15:18 9th December 2017 | OverIndulge
Almost everybody looks forward to December and January holidays. These are usually times that call for spending quality time with loved ones, celebrating and lots of feasting – often all at once. Depending on traditions, religion and culture, an abundance of incredible dishes and sometimes alcoholic drinks may both be available for consumption. Long periods of resting and relaxation are also common.
Festive Season Struggles
Living a balanced lifestyle and enjoying things in moderation are both already difficult in general, but during the festive season it may feel almost impossible to pass up a cookie, box of chocolates or an extra helping of those side dishes you only eat during that time of year. Then there is the question of exercising. After overindulging, the last thing many people probably want to do is exercise. Or, there are so many outings planned and events to attend that exercising is the last thing on one’s mind. Long periods of resting are also very tempting.
What are the Risks of Overindulging?
Overindulging can lead to bloating, fatigue, heartburn, nausea and vomiting. Over the long term, frequent overindulging can pose numerous health risks – including the development of diabetes – which is on the rise in Nigeria. Diabetes can be fatal when not diagnosed, treated and frequently monitored.
CURRENTLY, NEARLY FIVE MILLION NIGERIANS SUFFER FROM DIABETES.
Festive Season Feasting Tips
It might not seem important, but thinking about your diet and trying to control your holiday habits can greatly benefit your health in the short term and long term. Here are a few tips to consider:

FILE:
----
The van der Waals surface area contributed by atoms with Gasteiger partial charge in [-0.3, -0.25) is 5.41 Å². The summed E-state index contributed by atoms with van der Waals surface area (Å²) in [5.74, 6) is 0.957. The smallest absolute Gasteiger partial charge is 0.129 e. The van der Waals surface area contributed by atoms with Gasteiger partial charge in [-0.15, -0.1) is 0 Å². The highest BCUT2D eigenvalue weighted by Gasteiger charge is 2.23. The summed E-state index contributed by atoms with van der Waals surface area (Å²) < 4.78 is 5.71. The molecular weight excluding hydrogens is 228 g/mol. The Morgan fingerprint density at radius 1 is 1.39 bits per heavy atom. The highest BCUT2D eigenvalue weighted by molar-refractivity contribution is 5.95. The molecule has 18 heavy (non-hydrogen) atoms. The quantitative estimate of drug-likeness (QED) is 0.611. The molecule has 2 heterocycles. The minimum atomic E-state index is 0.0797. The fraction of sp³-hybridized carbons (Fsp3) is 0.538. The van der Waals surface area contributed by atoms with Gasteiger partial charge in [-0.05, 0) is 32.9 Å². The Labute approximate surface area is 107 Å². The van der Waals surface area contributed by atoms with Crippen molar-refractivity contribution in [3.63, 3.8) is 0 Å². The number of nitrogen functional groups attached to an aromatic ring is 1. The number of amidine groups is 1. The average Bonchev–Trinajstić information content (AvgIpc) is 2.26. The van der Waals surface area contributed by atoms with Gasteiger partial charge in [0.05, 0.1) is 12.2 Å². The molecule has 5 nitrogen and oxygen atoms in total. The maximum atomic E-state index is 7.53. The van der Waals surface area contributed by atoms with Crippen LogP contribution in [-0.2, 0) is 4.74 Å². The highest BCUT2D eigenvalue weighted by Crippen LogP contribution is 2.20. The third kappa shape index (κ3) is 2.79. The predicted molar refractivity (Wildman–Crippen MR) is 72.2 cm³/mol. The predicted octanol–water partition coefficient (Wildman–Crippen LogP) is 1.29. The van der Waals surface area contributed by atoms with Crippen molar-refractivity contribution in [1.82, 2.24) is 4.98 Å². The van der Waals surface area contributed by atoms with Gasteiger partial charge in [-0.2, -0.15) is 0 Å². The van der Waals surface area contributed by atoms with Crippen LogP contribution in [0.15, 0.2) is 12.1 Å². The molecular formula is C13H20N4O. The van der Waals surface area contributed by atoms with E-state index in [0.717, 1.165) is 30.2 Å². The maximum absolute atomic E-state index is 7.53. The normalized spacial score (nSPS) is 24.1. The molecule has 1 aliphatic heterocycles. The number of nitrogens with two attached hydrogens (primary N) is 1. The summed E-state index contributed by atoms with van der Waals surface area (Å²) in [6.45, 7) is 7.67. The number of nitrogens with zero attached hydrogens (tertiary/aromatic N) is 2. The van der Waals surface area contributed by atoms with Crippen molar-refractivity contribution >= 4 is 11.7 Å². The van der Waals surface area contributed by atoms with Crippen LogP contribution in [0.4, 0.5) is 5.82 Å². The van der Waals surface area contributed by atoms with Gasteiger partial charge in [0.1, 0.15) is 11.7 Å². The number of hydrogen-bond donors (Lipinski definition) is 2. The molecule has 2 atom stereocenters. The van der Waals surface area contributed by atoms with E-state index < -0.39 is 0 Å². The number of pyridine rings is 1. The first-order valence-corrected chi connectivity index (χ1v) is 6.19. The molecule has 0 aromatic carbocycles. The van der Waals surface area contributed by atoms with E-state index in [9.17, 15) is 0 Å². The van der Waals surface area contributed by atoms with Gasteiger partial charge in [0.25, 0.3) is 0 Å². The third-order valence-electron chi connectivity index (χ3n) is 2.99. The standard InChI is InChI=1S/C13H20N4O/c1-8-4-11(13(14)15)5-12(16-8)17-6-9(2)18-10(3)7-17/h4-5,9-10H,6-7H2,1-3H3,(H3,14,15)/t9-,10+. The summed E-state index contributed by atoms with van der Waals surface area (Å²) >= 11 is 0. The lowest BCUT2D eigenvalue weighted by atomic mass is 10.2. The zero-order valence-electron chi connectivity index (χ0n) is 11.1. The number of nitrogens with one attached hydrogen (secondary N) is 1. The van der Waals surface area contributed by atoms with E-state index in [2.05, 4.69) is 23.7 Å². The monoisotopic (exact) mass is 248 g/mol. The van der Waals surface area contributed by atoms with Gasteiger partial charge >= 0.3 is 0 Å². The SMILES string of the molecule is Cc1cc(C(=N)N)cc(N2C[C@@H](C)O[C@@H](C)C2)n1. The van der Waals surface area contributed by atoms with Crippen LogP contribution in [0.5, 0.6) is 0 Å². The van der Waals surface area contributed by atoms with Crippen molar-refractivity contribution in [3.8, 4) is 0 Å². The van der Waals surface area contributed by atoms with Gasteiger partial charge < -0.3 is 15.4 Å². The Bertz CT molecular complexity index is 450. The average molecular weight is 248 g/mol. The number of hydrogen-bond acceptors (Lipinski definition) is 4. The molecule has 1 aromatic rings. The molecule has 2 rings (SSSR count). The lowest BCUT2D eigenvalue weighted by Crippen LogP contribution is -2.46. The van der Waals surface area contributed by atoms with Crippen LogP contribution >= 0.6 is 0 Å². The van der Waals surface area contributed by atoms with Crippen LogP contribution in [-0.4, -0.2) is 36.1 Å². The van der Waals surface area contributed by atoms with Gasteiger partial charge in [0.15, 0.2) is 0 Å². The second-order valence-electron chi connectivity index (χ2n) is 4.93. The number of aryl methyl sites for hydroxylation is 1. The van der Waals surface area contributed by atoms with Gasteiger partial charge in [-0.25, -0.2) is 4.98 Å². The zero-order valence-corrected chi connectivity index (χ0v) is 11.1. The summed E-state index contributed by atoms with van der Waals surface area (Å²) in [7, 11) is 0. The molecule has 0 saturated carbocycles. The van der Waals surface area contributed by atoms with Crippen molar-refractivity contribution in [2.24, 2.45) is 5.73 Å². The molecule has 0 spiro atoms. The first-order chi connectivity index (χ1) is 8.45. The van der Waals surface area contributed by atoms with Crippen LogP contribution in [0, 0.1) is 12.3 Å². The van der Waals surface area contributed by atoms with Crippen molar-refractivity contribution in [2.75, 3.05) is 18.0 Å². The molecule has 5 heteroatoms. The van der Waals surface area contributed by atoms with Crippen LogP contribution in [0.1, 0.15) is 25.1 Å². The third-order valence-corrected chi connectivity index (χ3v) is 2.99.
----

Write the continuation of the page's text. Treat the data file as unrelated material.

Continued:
Take Control of Your Health
At Bridge Clinic we believe in educating our patients about healthy lifestyle choices as part of our preventative care philosophy. Early diagnosis of certain diseases and conditions allows for treatment and management of these diseases and conditions to help ensure a better quality of life.
We offer various screening procedures to detect and diagnose conditions such as diabetes. To test for diabetes we measure the amount of glucose (sugar) in your bloodstream.
Diabetes and Pregnancy
Mothers who suffer from diabetes during pregnancy are at increased risk for preeclampsia, a potentially fatal disorder. Babies born to mothers with diabetes are at higher risk for obesity as well as diabetes, high blood pressure and heart disease when they reach adulthood.
Get in Touch Today
Put your health and the health of your family first. Book an appointment to visit our Medicentre before and after the festive season for check-ups and routine tests. Doing this also has the added benefit of bolstering your chances of conception too!
Visit: 66 Oduduwa Way, Ikeja GRA
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